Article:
Scrapbooking paper is usually sold in these sizes: 12 in (30.5 cm) square, 8 1/2 x 11 in (21.6 x 27.9 cm), 8 1/2 in (21.6 cm) square, and 6 in (about 15 cm) square.
 
Experimenting with Different Sheet Sizes
 
Often an origami designer will recommend a specific sheet size in his or her instructions, but it may be possible to alter the sheet size, thus changing the dimensions of the finished model. Experimenting with different sheet sizes can be fun.

Same Non-Mod Hex Base Made with Different Sizes of Rectangular Sheets
Non-Modular Hexagons: Same Base Made With
Different Sizes of Rectangular Sheets

      

For example, all of the boxes shown at left have the same style of base -- a non-modular hexagonal base designed by Tomoko Fuse. However, you will notice quite a bit of variation in the height and width of these boxes.
 
The different heights and widths were achieved by using rectangular sheets of varying dimensions. Click for details
 
The image at right shows a set of three modular square boxes which can be nested or stacked. The large box was made with 19 cm (7 1/2 in) square sheets, the medium box was made with 15.25 cm (6 in) square sheets, and the small box was made with 11.4 cm (4 1/2 in) square sheets. Sets of this type are easy to create. Click for details

      

Nested/Stacked Set - Mod Boxes Made With Different Sizes of Square Sheets
Modular Square Boxes - Nested/Stacked Set

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8) How can origami boxes, bowls, and other containers be used in a practical way?
 
Origami boxes, bowls, and other containers are beautiful as decorative objects, but they can also serve many practical purposes.
 
An origami box makes a great container for a small gift, and many recipients will consider the box itself to be a wonderful gift. Also, why not replace your store-bought gift bags with beautiful hand-folded origami gift bags?

Origami Easter Baskets and Boxes
Origami Easter Baskets and Boxes

      

In your office, origami boxes can hold postage, receipts, paper clips, erasers, thumb tacks, sticky-note pads, thumb drives, batteries, etc. In your home, use them to store almost any type of small personal item: loose change, keys, coupons, buttons, needles, thread, sewing pins, jewelry, lip gloss, hair pins, pills, manicure set, etc.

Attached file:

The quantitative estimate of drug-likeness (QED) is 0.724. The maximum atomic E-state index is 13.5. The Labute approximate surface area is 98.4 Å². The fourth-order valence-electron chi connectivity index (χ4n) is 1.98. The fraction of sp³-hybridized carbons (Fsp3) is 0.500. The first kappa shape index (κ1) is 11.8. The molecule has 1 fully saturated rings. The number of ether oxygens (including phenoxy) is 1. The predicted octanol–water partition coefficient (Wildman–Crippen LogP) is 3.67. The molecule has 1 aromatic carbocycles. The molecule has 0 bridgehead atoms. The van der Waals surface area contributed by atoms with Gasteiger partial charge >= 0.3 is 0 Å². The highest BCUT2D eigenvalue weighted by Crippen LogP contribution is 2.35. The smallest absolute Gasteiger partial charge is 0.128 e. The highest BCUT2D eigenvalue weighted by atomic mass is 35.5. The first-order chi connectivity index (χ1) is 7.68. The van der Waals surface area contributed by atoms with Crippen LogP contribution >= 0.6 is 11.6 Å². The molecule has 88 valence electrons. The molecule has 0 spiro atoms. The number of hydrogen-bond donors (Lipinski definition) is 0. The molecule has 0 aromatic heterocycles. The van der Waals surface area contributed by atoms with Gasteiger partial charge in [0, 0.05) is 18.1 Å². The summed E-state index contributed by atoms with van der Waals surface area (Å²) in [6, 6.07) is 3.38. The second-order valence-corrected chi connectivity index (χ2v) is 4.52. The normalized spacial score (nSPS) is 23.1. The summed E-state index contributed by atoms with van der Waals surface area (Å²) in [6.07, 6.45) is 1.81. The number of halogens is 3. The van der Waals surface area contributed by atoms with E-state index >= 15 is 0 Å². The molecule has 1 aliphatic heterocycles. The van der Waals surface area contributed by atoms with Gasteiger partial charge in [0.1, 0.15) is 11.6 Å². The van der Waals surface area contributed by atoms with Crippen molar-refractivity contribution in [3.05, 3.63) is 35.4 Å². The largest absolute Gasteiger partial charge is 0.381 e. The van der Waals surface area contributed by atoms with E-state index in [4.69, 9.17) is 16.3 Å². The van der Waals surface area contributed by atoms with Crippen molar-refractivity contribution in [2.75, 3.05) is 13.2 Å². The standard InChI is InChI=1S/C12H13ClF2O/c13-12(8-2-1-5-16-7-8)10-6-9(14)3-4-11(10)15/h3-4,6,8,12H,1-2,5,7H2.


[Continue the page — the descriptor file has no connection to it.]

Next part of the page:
Origami bowls can be used to serve snacks at parties. Small boxes, bowls, and treat sacks can be filled with candies and used as party favors.
 
Many origami items are perfect for celebrating the holidays: heart-shaped boxes for Valentine's Day, flower-shaped bowls for Mother's Day, or star-shaped containers for New Years. Next Easter, why not put all your eggs in one origami basket?
 
The number of practical uses for origami items is limited only by your imagination. Once you start making origami boxes, bowls, and other containers, you will discover more and more ways to enjoy them for both their beauty and their utility.

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9) What did Teresa do with all these origami items? Where did they end up?
 
Some of the items shown on this site were given to Teresa's relatives and friends as gifts. Some are still being used in her home, especially at the holidays.
 
The vast majority of Teresa's origami boxes, bowls, and other containers were sold at small craft fairs to raise funds for non-profit organizations. Some of the groups to which Teresa has donated her fundraiser proceeds include:

  • All Hands and Hearts (For victims of Hurricane Michael in FL)
  • Rebuild 850 (Post-hurricane assistance in FL)
  • Fund for Victims and Families (Marjorie Stoneman Douglas High School shooting, Parkland, FL)
  • Sebring Strong Survivors' Fund (SunTrust Bank shooting, Sebring, FL)
  • Peace River K-9 Search and Rescue (FL non-profit)
  • Support Surfside (For victims of tower collapse in FL)
If you would like to learn more about "folding for funds", click here.

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Teresa at Craft Fair Fundraiser

10) Does Teresa make any origami models other than boxes, bowls, and containers?

Holiday Star Decoration for Door
Holiday Star - Door Decoration

       

Teresa enjoys using her skills to fold and assemble many different types of origami decorations and accessories. She especially likes to make kusudama -- modular globe-shaped hanging ornaments. (These are sometimes called Japanese medicine balls, flower balls, floral globes, or modular polyhedra.)
 
Teresa has recently begun to make a variety of origami wreaths, stars, Christmas tree ornaments, wall hangings, table-top decorations, chopstick wrappers, and other origami accessories.
 
Click here to see Teresa's kusudama and other origami ornaments/decorations/accessories

 
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11) Has Teresa ever won any awards for her origami?
 
Teresa frequently exhibits her origami items at the Charlotte County Fair in Florida. She has earned numerous Blue Ribbons, as well as a Best in Show Ribbon.
 
Click here for more details about awards

 
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[Awards for Origami Boxes]

       

[Awards for Kusudama]

 
12) Does Teresa ever teach any origami classes?
 
Teresa has taught beginner-level origami workshops at The Cultural Center in Port Charlotte, FL.
 
Unfortunately, The Cultural Center ceased operations and closed all of its facilities in late 2021 (learn more about that here*)
 
Teresa is hoping to find a new venue for teaching origami classes/workshops in 2022.